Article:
@greene33 Makers mark would help, a Hay Budden is typically worth more than a Vulcan, for example. It sounds like it’s quite a far way away (100 miles) but when you are in that area I would snap some photos.
The most important part that really determines price is condition - are the edges crisp or chipped? Rounded is ok, and preferred, but good edges on an anvil come at a premium. Is there swayback (a dip in the middle of the anvil) when looking at it from the side? Put a level or straight piece of wood length wise on the anvil. If there is no “dips”, it comes at a better price.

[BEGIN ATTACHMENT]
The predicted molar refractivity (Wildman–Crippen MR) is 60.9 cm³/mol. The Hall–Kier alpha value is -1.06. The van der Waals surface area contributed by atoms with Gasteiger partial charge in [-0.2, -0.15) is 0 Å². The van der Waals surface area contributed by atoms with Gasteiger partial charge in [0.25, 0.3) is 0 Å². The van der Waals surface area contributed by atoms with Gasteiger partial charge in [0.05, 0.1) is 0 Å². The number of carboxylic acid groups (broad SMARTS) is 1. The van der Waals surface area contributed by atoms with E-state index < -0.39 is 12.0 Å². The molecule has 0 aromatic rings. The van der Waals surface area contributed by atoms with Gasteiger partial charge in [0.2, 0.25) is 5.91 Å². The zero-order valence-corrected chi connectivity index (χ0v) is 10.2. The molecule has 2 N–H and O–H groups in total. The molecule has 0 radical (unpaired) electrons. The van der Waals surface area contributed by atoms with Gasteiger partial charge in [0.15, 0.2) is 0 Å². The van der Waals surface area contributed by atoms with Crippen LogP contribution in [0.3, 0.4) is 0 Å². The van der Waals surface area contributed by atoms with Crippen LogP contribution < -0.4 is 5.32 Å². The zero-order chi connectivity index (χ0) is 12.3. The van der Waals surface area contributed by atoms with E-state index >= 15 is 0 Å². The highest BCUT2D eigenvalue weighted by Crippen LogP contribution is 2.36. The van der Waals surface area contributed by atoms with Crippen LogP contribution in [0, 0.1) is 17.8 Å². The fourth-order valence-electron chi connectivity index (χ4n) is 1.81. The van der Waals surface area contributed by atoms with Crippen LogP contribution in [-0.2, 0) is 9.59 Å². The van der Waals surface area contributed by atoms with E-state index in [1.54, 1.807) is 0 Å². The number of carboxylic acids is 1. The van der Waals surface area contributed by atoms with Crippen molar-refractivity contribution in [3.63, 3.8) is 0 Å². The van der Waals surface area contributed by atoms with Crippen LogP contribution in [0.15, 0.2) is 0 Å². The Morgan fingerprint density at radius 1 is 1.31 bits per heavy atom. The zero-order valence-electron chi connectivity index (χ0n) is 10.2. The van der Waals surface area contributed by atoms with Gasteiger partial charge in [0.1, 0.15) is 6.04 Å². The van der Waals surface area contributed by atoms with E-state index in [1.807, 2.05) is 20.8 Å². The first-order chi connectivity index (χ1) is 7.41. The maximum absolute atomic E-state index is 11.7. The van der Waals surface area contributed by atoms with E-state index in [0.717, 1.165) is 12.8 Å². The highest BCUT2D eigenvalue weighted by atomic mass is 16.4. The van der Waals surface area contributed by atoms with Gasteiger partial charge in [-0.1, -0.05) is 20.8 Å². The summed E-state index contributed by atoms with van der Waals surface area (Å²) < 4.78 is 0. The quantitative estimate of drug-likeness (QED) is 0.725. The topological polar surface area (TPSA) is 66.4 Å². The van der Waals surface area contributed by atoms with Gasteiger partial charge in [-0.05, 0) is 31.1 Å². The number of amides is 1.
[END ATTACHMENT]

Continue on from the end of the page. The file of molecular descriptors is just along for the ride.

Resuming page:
Typically, these days, you can fetch at least $3 per lb unless it’s in poor shape. If you have an anvil that is in very good condition (flat, no dips/divots, clean edges) and of good make then you can get up to $5-6 per lb.
Ball bearing drop tests are good for show, but if it’s a good maker then it becomes pointless. A good hay budden will always have good rebound, for example. The ball bearing test just shows it’s good steel.